A senior judge today (Friday) approved Croydon Council’s High Court bid to ban road races and stunts on Imperial Way industrial estate, where a motorcyclist died in July.
The council successfully applied for a three-year injunction to give police greater enforcement powers over the racing, known as the Croydon Cruise.
Regularly watched by large crowds, these illegal events involve speeding cars and motorbikes doing stunts including wheelies and doughnut turns.
The council applied for the injunction following incidents that resulted in the death of motorcyclist Carl Simpson, and life-changing injuries to a 21-year-old pedestrian.
The council’s court application was supported by witness statements from several neighbouring business, which had reported the Croydon Cruises for being dangerous, encouraging antisocial behaviour, and affecting neighbouring businesses’ trade.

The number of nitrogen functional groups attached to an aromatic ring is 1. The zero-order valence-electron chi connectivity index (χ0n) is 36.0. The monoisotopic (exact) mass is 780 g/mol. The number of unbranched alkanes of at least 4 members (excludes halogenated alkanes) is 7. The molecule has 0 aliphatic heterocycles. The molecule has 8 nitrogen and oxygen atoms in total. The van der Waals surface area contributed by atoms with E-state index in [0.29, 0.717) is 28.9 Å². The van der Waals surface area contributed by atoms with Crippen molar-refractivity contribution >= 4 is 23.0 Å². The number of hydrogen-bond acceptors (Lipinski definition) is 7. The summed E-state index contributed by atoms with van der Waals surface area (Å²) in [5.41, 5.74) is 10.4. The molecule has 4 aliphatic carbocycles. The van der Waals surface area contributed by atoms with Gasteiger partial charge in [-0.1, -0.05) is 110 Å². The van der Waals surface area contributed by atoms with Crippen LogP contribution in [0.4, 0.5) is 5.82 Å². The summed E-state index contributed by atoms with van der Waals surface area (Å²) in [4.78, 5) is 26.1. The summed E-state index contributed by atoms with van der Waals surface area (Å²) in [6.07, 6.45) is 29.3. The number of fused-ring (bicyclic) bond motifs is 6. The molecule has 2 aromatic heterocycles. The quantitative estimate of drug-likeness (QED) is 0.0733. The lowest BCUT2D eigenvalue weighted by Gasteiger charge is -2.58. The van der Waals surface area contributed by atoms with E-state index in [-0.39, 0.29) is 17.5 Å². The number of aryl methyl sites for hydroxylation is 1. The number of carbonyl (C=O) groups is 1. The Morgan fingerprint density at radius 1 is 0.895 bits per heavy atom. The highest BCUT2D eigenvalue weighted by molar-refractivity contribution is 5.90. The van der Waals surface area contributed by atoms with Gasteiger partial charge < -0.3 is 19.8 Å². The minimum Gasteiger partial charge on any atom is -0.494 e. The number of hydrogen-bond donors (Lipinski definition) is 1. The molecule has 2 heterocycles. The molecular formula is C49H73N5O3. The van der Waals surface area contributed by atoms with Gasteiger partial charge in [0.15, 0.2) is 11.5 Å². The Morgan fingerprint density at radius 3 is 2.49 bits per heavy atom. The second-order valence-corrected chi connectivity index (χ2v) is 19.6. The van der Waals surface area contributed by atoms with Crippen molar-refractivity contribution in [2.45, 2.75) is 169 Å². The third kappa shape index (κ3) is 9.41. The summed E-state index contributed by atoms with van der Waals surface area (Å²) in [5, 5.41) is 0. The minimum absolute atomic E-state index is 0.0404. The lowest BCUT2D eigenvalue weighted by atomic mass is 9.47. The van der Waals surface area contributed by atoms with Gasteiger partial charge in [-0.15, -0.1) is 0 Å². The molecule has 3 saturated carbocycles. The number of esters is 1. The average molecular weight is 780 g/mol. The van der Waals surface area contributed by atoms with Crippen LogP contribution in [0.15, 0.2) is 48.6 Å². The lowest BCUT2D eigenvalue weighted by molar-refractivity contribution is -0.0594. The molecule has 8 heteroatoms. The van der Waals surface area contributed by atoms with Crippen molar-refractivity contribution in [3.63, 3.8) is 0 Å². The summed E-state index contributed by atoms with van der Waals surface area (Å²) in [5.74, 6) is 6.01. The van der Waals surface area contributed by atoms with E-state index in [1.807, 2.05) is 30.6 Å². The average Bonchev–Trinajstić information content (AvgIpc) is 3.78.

Waddon councillors and residents living close to the estate also added their concerns about noise and antisocial behaviour.
The ruling, by Deputy High Court Judge Karen Steyn QC, means that, from today, people who take part in the Croydon Cruise face an unlimited fine, two years in prison, or both.
Granting the injunction, the judge said: “The claimant has made a case. Racing and stunt riding is dangerous for those actively involved in it, for those watching it, and those passing by. Car cruising also causes serious public disquiet.”
The successful injunction comes as council contractors continue to install traffic-calming road humps along three streets in the Imperial Way industrial estate to further discourage people from speeding there.
“These cruises are dangerous for everyone who uses our roads, so I’m glad the High Court has approved our injunction to make it easier for the police to take action.
“This injunction and the traffic-calming road humps we’ve been installing this week underline how this council is determined to make these roads safer for everyone who uses them.”
Councillor Stuart King, cabinet member for transport and environment